Blue Nile warns of weakening high-end diamonds sales
Blue Nile stock plunged more than $10 in after-hours trading Tuesday as the Seattle company warned of "tremendous uncertainty in the luxury retail sector." The online retailer says demand for pricey jewelry is slowing, setting the stage for a weak 2008.
Seattle Times business reporter
Hope your significant other surprises you with a pricey piece of jewelry this Valentine's Day?
Blue Nile, the Internet's largest diamond retailer, says 2008 is off to a disappointing start as consumers pull back on buying top-of-the-line jewelry.
Blue Nile reported a fourth-quarter profit that beat Wall Street's expectations, but a sharp decline in its outlook for the first quarter and full year was described by one analyst as a "real shocker."
Shares of Blue Nile plunged more than $10 in after-hours trading Tuesday to $43 as the Seattle company warned of "tremendous uncertainty in the luxury retail sector."
"Consumers are holding back," Blue Nile founder Mark Vadon told analysts during a conference call after the close of regular trading. "We're in a very, very transitional time right now, and the market is relatively weak."
Blue Nile said sales in the fourth-quarter, which included the all-important holiday shopping season, rose 23 percent from a year ago to $111.9 million, while its profit increased 31 percent to $7.5 million.
Blue Nile's per-share profit of 45 cents narrowly beat Wall Street's consensus estimate of 44 cents.
Vadon called 2007 an "excellent year for the company" but painted a different picture for 2008.
He said Blue Nile has begun to experience "weakness at very high price points," shooting a hole through the theory that wealthy consumers would continue to splurge on luxury products despite economic turmoil.
Blue Nile now predicts a per-share profit in the first quarter of between 11 and 14 cents, well below the 23 cents Wall Street had forecast. For the full year, Blue Nile expects its per-share profit will be roughly the same as in 2007, or $1.04.
Sales of jewelry with price tags above $25,000 "all of a sudden are very, very weak," Vadon said. "The very, very high-end consumer is finally showing some vulnerability."
Dan Geiman, who follows Blue Nile as an analyst at McAdams Wright Ragen in Seattle, said the company's outlook surprised him.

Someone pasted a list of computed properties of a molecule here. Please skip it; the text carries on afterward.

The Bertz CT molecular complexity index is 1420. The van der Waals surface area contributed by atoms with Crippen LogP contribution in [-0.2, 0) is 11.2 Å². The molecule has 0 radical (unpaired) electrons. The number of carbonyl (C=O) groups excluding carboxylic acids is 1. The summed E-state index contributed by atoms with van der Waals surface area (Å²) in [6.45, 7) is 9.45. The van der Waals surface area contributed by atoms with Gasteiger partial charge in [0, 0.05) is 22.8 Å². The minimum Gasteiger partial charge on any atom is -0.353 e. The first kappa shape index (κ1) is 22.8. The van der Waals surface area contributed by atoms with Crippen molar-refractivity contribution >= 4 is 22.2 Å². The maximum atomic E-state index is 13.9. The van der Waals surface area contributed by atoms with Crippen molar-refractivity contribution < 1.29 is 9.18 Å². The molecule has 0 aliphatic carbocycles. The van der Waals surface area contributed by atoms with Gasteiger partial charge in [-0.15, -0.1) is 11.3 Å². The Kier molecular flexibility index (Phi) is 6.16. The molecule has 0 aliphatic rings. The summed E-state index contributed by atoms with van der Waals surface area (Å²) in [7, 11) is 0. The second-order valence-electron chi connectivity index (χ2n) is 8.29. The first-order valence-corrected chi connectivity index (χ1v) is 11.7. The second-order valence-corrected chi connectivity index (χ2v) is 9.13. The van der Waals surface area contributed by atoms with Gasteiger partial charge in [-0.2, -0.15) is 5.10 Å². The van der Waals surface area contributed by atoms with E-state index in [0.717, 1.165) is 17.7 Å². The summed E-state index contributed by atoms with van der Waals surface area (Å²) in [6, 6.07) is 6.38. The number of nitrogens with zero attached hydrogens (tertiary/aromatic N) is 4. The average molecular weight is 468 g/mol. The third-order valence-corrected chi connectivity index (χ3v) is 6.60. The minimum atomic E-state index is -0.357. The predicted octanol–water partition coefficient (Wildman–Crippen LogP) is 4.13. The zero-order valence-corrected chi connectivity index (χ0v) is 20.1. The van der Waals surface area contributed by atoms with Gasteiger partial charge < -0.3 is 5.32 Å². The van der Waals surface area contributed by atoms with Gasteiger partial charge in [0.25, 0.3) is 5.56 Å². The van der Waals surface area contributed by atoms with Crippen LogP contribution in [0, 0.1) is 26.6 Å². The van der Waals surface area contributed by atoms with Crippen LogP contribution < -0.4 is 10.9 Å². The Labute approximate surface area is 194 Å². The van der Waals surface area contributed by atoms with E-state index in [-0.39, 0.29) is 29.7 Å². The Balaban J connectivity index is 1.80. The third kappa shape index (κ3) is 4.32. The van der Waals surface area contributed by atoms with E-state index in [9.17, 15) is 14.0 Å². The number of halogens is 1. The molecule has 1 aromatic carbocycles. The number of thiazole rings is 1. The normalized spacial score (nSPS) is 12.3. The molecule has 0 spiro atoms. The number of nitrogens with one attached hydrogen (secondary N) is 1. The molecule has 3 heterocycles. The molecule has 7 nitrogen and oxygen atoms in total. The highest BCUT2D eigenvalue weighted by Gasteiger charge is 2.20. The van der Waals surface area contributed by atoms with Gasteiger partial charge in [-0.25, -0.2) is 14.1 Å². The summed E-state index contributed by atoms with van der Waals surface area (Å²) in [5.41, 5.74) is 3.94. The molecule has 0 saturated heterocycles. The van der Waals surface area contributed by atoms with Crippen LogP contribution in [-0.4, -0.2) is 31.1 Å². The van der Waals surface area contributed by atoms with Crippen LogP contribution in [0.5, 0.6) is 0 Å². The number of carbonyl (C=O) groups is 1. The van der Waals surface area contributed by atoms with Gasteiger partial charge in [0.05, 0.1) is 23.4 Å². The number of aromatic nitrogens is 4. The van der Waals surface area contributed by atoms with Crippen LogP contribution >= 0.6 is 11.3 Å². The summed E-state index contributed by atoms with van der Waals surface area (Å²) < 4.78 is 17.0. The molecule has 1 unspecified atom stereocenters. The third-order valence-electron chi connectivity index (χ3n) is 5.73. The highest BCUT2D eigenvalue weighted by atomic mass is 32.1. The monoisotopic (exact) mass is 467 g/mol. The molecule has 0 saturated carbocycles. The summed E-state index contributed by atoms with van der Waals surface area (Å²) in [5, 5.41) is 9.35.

"Their last couple of quarters have been perhaps their strongest quarters as a public company, and that was in the midst of a consumer environment that was weakening," Geiman said.
"Now, it appears that they're feeling the pinch. Maybe they're not as immune as some of us thought," Geiman said.
Also Tuesday, Blue Nile announced that Vadon had given up his title of chief executive and assumed a newly created position of executive chairman. President Diane Irvine takes over as CEO.
Vadon, who remains chairman of the board, will provide "strategic direction" with an aim toward growing the company in the U.S. and throughout the world, Blue Nile said.
The company recently expanded its overseas reach by beginning shipments to a dozen new markets in Europe and Asia. Blue Nile's international presence had been limited to Canada, the United Kingdom and Ireland.
"Our international markets are doing great," Irvine said, adding that the pullback in spending is a U.S. problem.
"We've seen some improvement for Valentine's Day," she said. "But it's not a trend, so we want to be cautious in our outlook."
In other news, Blue Nile's board authorized the repurchase of up to $100 million of company stock over the next two years, adding to a previously announced buyback of $50 million.
Blue Nile stock has been trading between $106.16 and $37.85 a share during the last year.
Amy Martinez: 206-464-2923 or email@example.com
Copyright © 2008 The Seattle Times Company
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